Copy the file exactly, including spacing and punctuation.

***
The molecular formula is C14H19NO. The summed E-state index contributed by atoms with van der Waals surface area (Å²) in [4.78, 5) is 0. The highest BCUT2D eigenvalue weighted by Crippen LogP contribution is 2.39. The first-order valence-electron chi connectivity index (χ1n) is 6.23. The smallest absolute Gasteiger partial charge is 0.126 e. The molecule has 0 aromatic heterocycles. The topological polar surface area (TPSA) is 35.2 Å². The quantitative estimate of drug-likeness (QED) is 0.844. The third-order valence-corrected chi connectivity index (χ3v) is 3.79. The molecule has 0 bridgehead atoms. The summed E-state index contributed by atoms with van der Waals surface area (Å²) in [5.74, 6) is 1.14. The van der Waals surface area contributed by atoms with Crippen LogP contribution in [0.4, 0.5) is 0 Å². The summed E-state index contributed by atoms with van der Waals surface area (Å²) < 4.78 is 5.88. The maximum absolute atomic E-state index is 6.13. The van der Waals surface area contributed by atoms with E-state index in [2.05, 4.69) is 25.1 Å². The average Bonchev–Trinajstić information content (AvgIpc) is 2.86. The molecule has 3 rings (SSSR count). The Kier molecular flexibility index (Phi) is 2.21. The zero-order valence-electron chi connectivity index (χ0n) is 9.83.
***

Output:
The molecular formula is C14H19NO. The summed E-state index contributed by atoms with van der Waals surface area (Å²) in [4.78, 5) is 0. The highest BCUT2D eigenvalue weighted by Crippen LogP contribution is 2.39. The first-order valence-electron chi connectivity index (χ1n) is 6.23. The smallest absolute Gasteiger partial charge is 0.126 e. The molecule has 0 aromatic heterocycles. The topological polar surface area (TPSA) is 35.2 Å². The quantitative estimate of drug-likeness (QED) is 0.844. The third-order valence-corrected chi connectivity index (χ3v) is 3.79. The molecule has 0 bridgehead atoms. The summed E-state index contributed by atoms with van der Waals surface area (Å²) in [5.74, 6) is 1.14. The van der Waals surface area contributed by atoms with Crippen LogP contribution in [0.4, 0.5) is 0 Å². The summed E-state index contributed by atoms with van der Waals surface area (Å²) < 4.78 is 5.88. The maximum absolute atomic E-state index is 6.13. The van der Waals surface area contributed by atoms with E-state index in [2.05, 4.69) is 25.1 Å². The average Bonchev–Trinajstić information content (AvgIpc) is 2.86. The molecule has 3 rings (SSSR count). The Kier molecular flexibility index (Phi) is 2.21. The zero-order valence-electron chi connectivity index (χ0n) is 9.83.